You may not yet know what Twilio is, but you very well may have already used it.
If you’ve called your Uber driver to let her know what corner you’re standing on, you’ve used Twilio; if you’ve confirmed a reservation via text with an Airbnb host, you’ve used Twilio; if you’ve received a flight reminder from Expedia or a two-factor authentication PIN via SMS from Box and many other services, chances are you’ve used Twilio.
Twilio provides a software platform with globally available cloud APIs that allow developers to build relevant and contextual communications-driven experiences by embedding messaging, voice, and video capabilities directly into software applications.
You, and millions of others interact with Twilio on a daily basis. The phone calls and messages from Twilio have reached over 1 Billion devices in 2015 alone.
Recently Twilio partnered with IBM Cloud to enhance its cloud communication platform with three new offerings that are available as Add-ons in the Twilio Marketplace. IBM Watson Message Sentiment, IBM Watson Message Insights, and Watson Speech to Text are pre-integrated with Twilio’s APIs, and available to more than one million registered developers in Twilio’s community.
This partnership also enables developers who build their applications on IBM Bluemix to integrate the Twilio API and cognitive Watson services from the IBM Marketplace.
Watson represents a new era in computing called cognitive computing, where systems understand the world the way humans do: through senses, learning, and experience. Watson continuously learns from previous interactions, gaining in value and knowledge over time. These Watson Add-ons offer additional message enhancement capabilities through natural language processing to help people understand sentiment, keywords, entities and high-level concepts from text messages.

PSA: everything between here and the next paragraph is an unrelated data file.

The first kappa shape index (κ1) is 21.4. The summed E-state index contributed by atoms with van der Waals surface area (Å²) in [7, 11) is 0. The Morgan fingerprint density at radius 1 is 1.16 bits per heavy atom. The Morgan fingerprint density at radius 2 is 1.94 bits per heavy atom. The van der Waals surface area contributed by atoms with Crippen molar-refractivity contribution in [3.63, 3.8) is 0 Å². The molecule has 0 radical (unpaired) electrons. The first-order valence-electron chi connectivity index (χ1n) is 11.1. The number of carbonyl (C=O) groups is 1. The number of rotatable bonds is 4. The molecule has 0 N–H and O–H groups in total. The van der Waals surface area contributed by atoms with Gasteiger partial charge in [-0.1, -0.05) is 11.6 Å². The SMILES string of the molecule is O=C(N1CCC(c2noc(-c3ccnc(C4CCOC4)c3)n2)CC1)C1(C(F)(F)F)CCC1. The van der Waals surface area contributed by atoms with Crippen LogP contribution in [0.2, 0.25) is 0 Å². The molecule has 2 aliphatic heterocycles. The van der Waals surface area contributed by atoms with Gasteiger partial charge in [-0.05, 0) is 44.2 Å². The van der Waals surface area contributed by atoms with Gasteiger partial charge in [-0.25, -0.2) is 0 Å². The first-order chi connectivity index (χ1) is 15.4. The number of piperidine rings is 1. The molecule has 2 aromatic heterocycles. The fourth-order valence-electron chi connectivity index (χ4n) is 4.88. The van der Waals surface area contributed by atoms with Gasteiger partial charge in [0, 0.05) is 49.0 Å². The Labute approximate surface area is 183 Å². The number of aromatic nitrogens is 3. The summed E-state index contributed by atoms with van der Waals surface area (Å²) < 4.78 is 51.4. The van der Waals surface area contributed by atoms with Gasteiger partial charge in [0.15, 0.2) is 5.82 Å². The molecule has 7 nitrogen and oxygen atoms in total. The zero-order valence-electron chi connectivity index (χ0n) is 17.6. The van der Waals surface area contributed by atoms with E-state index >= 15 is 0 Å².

For example, With Twilio, call centers can use real-time sentiment analysis to flag which calls the supervisor should listen in on. They can leverage post-hoc sentiment analysis to flag which calls went from angry customer to happy (or vice versa) for identifying agent training scenarios. They can employ message sentiment and intent analysis to determine which message-based interactions can be handled automatically via a bot fulfilling self-service functions vs. which need to be delivered to an agent. They can even use automatic language detection on inbound messaging interactions to make sure messages are delivered to the agent with the right language capabilities.
Twilio also recently demonstrated how Watson APIs could be integrated into a communication session between patient and doctor where Watson would transcribe in real time what the doctors was telling the patient. The patient would be able to see the medical terminology while the doctor would have sentiment insight based on the patient’s reactions using facial recognition technology. This would enhance the effectiveness of remote telemedicine.
According to the American Telemedicine Association, more than half of all U.S. hospitals now use some form of telemedicine and the field is growing, as is the demand for services from companies Uber, Airbnb and Expedia. People may not necessarily need to know how these services work, just that they do. And with Twilio, communications driven applications simply work better.